New research has revealed a role for splicing proteins in the pathology of Alzheimer's disease. Increased phosphorylation of the SRRM2 protein, seen in AD mouse models and human patients, was found to block its transport to the nucleus. This reduced levels of the PQBP1 protein, causing abnormal changes to the splicing of synapse genes and cognitive decline. These phenotypes were reversed by restoring PQBP1 function, suggesting a possible future treatment for AD.
Researchers warn sleep directly impacts risk for disease
Teenagers with erratic sleep patterns may have a higher risk of Alzheimer’s than their well-rested peers, new tests on mice suggest.
Children up to 18 years old are advised to get a solid eight hours of sleep a night, but the hormonal spikes of puberty – and taste for rebellion – make that tough.
However, a new study by neuroscientists at the University of Pennsylvania found teens who cut down on sleep, or wake up during the night, are more likely to develop dangerous build-ups in their brain that pave the way to dementia.
You don't have to be a scientist to help protect the world's oceans, says underwater drone expert and TED Fellow David Lang -- in fact, ordinary citizens have pulled together to save the planet's natural treasures many times in history. Lang asks us to take a lesson from the story of the US National Parks Service, offering a three-point plan for conserving underwater wonders.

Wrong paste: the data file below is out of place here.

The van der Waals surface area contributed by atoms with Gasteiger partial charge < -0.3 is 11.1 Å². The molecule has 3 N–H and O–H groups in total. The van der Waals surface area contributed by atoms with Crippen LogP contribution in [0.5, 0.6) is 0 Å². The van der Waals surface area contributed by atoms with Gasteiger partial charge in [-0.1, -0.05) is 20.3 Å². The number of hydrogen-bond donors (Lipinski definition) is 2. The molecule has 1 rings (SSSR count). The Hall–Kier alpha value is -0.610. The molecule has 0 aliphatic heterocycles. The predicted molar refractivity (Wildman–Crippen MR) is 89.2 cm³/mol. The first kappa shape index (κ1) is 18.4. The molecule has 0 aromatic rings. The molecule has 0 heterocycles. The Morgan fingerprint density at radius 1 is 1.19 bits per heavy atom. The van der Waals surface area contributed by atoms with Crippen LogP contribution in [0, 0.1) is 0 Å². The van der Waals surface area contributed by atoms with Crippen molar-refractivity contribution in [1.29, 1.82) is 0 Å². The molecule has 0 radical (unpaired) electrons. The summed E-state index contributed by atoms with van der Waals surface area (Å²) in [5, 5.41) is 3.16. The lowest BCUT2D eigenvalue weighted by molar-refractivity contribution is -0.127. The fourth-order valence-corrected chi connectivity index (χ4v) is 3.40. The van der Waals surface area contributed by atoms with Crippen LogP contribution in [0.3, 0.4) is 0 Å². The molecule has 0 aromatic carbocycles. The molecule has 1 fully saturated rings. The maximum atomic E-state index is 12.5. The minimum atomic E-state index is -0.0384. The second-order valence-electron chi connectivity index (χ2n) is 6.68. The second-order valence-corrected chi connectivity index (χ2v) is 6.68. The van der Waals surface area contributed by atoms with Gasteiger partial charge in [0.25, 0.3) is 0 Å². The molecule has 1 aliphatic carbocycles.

The region may forever be associated with catastrophe, but some residents want the world to know that life goes on
Even now, almost eight years after a deadly earthquake and tsunami triggered a meltdown at the Fukushima Daiichi nuclear power plant, the disaster’s physical legacy is impossible to avoid.
The shells of gutted homes stand in barren rice paddies that lay in the path of waves that killed more than 18,000 people across three prefectures in north-east Japan – including 1,600 in Fukushima – on the afternoon of 11 March 2011.Continue reading...
Can humans drive economic growth, meet rising demand for food, energy and water, and make significant environmental progress? The short answer is 'yes,' but it comes with several big 'ifs.' New research shows that we can put the world on a path to sustainability if we make significant changes within the next 10 years.
Stiffness of the aorta -- more so than blood pressure or subclinical brain disease -- is a key risk factor for dementia. Since aortic stiffness can be reduced by medication and healthy lifestyle changes, these results suggest that people can still lower their dementia risk well into old age.